An agent-based evolutionary model of tag-mediated altruism is studied on large-scale complex networks addressing multiplayer one-shot Prisoner’s Dilemma-like games with four competing strategies. Contrary to standard theoretical predictions, but in line with recent empirical findings, we observed that altruistic acts in non-repeated interactions can emerge as a natural consequence of recognition of heritable phenotypic traits such as visual tags, which enable the discrimination between potentially beneficial and unproductive encounters. Moreover, we identified topological regimes in which cooperation always prevails at short times, but where unconditional cooperators are favored over conditional tag-based helpers, even though the latter initially have a slight reproductive advantage. After very long times, we found that all four strategies appeared about equally often, meaning that only one quarter of agents refused cooperation egoistically. However, our study suggests that intra-tag generosity can quickly evolve to dominate over other strategies in spatially structured environments that are otherwise detrimental to cooperative behavior.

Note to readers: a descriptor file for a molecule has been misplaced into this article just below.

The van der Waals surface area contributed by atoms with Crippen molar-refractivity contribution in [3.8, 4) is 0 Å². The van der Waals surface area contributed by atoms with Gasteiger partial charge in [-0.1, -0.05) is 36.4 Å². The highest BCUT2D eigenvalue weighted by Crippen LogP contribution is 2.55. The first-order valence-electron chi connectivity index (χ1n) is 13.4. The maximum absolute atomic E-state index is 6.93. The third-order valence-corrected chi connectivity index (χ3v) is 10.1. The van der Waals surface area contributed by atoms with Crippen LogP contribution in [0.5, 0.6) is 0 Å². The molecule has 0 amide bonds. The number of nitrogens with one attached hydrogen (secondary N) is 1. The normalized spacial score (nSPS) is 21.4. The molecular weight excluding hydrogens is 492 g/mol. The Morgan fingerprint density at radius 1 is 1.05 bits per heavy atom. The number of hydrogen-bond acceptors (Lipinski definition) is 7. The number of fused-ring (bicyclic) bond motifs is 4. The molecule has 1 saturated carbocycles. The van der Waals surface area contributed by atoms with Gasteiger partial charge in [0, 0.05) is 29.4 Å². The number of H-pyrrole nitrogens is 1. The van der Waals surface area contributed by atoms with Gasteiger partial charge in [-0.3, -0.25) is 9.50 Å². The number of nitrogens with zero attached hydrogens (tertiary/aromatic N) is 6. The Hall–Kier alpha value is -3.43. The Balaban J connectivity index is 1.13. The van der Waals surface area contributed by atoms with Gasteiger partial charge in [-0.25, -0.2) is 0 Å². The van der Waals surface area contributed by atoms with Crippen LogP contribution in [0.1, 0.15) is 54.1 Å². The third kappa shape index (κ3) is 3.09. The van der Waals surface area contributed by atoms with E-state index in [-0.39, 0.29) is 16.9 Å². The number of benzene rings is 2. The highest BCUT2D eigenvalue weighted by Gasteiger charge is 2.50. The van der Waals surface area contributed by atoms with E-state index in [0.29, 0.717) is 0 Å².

Hadzibeganovic, T., Lima, F.W.S., & Stauffer, D. (2012). Evolution of tag-mediated altruistic behavior in one-shot encounters on large-scale complex networks. Computer Physics Communications, 183 (11), 2315–2321. http://dx.doi.org/10.1016/j.cpc.2012.05.020